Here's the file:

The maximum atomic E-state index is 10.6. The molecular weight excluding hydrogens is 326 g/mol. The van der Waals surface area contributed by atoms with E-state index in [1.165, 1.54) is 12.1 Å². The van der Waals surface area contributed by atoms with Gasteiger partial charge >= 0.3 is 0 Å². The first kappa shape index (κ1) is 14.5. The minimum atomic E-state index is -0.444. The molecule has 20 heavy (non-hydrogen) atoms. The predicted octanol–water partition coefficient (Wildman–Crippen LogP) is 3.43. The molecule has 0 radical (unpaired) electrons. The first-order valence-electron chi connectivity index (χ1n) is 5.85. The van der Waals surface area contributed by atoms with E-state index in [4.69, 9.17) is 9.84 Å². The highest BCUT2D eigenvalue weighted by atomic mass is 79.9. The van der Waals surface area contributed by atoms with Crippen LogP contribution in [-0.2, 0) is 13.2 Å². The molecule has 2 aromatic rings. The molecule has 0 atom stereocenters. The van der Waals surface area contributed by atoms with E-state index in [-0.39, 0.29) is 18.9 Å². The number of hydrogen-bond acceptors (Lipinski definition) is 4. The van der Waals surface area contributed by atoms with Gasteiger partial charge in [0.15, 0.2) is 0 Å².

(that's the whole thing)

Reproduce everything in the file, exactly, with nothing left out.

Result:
The maximum atomic E-state index is 10.6. The molecular weight excluding hydrogens is 326 g/mol. The van der Waals surface area contributed by atoms with E-state index in [1.165, 1.54) is 12.1 Å². The van der Waals surface area contributed by atoms with Gasteiger partial charge >= 0.3 is 0 Å². The first kappa shape index (κ1) is 14.5. The minimum atomic E-state index is -0.444. The molecule has 20 heavy (non-hydrogen) atoms. The predicted octanol–water partition coefficient (Wildman–Crippen LogP) is 3.43. The molecule has 0 radical (unpaired) electrons. The first-order valence-electron chi connectivity index (χ1n) is 5.85. The van der Waals surface area contributed by atoms with E-state index in [4.69, 9.17) is 9.84 Å². The highest BCUT2D eigenvalue weighted by atomic mass is 79.9. The van der Waals surface area contributed by atoms with Crippen LogP contribution in [-0.2, 0) is 13.2 Å². The molecule has 2 aromatic rings. The molecule has 0 atom stereocenters. The van der Waals surface area contributed by atoms with E-state index in [-0.39, 0.29) is 18.9 Å². The number of hydrogen-bond acceptors (Lipinski definition) is 4. The van der Waals surface area contributed by atoms with Gasteiger partial charge in [0.15, 0.2) is 0 Å².